Tuesday, January 26, 2010

Today's Gender Theme: "Real men don't need permission"

Yesterday we discussed the problem with men who want to become women (and, conversely women who want to become men--without even going through the application process). Today we address the question: Is it okay to be a man? With society, I mean.

And we will address the issue by quoting a very interesting article in the American Spectator which has pulled yet another lesson out of the Scott Brown victory in Massachusetts. In fact, so many lessons have been seen in the Scott Brown victory, that we are now officially wondering if there is anything it doesn't mean.

In any case, here is William Tucker, writing in the American Spectator:
There's lots of reason Scott Brown won Teddy Kennedy's old Senate seat this week -- health care reform, cap-and-trade, the deficit, exasperation with Democratic rule. But there's one other that shouldn't be missed -- he ran as a guy and it's OK to be a regular guy again.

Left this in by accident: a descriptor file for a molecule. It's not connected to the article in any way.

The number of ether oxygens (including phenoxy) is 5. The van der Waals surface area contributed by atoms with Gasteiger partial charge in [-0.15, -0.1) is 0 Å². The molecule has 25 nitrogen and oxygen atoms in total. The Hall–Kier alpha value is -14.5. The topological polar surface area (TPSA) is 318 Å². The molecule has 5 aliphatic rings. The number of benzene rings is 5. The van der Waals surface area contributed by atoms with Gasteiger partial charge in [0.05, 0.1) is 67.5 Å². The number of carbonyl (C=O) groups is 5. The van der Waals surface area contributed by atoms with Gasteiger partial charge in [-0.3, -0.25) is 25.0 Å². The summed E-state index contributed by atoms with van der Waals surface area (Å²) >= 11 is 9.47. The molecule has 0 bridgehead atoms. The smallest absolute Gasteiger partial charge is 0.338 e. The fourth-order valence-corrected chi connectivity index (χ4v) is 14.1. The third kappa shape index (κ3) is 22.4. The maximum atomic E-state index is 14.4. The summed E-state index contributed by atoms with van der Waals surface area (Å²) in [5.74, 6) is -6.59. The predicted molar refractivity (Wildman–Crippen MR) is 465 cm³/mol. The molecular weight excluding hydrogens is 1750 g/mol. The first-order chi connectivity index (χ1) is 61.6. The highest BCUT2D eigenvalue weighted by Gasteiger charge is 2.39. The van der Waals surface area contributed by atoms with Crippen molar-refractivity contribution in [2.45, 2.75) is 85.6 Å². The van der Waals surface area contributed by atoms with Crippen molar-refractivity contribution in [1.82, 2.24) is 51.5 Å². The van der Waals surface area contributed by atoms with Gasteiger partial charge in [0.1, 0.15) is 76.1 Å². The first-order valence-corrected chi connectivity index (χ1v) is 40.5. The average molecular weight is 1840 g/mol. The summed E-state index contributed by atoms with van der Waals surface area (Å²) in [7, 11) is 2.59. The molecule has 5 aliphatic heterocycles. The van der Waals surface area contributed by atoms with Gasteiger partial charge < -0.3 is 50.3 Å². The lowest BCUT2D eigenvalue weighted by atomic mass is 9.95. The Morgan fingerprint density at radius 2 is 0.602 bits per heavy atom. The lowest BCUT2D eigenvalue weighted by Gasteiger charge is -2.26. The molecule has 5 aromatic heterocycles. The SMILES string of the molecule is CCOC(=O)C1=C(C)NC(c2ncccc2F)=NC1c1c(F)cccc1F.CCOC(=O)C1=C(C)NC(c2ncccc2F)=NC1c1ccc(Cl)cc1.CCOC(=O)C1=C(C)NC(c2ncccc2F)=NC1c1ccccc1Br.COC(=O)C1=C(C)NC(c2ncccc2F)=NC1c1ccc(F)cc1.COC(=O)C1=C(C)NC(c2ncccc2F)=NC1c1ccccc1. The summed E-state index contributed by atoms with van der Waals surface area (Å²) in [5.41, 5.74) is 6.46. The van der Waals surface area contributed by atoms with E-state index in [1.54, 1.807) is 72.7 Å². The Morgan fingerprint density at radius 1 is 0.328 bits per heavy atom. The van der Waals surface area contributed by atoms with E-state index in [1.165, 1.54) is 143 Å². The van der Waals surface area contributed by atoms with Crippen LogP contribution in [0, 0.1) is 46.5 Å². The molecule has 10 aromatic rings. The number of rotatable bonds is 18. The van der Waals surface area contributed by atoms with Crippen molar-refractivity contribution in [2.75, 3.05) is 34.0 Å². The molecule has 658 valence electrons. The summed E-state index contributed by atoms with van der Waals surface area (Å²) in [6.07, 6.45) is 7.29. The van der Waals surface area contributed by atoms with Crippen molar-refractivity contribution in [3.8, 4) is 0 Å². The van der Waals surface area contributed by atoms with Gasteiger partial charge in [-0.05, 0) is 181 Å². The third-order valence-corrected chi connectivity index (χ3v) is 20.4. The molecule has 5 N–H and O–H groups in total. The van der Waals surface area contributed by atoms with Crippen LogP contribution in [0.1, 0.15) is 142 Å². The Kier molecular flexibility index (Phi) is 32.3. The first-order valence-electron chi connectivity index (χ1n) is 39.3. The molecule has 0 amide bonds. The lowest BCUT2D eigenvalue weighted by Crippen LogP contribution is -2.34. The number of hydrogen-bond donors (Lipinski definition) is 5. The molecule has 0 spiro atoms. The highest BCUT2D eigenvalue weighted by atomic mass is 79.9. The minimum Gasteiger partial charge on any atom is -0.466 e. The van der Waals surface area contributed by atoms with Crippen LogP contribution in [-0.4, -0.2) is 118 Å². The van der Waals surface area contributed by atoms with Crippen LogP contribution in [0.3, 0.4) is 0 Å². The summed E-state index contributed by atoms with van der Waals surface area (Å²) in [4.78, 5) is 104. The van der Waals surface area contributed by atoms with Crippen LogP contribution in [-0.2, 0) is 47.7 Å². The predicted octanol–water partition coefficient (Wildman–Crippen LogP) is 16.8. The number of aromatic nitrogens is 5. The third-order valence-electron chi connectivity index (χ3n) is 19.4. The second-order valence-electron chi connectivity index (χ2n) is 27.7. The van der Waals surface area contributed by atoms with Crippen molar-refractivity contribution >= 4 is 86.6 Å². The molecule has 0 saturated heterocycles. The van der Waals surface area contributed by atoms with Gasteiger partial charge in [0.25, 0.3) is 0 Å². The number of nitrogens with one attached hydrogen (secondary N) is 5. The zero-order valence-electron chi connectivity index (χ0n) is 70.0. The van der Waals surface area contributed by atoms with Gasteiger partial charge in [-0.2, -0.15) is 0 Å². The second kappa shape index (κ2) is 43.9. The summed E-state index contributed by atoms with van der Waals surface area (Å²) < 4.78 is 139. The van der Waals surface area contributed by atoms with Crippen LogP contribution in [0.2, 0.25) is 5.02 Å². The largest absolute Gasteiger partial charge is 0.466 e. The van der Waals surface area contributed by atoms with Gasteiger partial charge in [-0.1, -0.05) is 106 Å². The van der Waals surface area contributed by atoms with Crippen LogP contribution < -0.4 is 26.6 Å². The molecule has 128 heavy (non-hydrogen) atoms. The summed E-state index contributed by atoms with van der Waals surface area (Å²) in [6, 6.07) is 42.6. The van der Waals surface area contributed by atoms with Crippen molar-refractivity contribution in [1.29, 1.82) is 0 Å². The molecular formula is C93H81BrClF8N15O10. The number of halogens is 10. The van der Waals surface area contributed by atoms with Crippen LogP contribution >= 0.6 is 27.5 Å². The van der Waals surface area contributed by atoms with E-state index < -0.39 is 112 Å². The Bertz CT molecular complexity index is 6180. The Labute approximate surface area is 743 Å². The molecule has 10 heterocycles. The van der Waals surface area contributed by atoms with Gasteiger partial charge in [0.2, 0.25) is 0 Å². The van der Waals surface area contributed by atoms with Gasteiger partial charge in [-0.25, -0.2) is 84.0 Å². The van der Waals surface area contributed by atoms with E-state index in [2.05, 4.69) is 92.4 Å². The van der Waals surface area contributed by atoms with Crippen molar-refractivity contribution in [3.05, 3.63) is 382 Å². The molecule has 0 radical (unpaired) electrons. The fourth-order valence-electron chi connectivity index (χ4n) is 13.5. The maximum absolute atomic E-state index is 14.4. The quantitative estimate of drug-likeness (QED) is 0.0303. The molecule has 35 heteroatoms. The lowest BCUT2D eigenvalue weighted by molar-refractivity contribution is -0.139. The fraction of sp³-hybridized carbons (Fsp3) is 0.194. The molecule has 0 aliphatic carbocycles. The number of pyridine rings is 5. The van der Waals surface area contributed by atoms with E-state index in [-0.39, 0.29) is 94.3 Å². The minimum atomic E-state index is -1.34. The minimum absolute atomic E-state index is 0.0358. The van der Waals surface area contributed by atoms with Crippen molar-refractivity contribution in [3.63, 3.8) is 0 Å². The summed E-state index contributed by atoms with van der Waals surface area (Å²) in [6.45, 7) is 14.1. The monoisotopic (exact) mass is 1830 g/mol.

Of course, there are some of us who never thought we needed anyone's permission to be a regular guy, but there you go.

Here was a guy who drove a gas guzzling pick-up truck. I'll have to admit I was shocked to find this out. I mean, can a guy get elected in Massachusetts if he doesn't drive a Volvo? In fact, it was a surprise to me that trucks were allowed in Massachusetts.

Tucker expands on his recent observations about the fact that men are losing jobs faster than women. He argues that this is partly due to the fact that service jobs are overtaking manufacturing jobs, in which men formerly thrived, and undoubtedly he is partly right. He points to the Huffington Post, which claims that government jobs and jobs in industries that serve the sick, the elderly, and the disabled are replacing jobs that involve hard, manual labor:
Does that sound like decline or what? At this rate we'll soon have an entire economy based on pushing each other around in wheelchairs. (Note also that half these sectors get their entire income from the government.)
But if you combine this with the fact that women are now more prevalent than men in higher education, you have to start to wonder if the more pressing problem is that men are getting stupid and lazy.

In fact, NPR recently ran a report talking about the problem of women who make more than their husbands--and how they wished it weren't so. They are better educated and more gainfully employed.

Surely someone can tell us how the Scott Brown victory explains this.

No comments: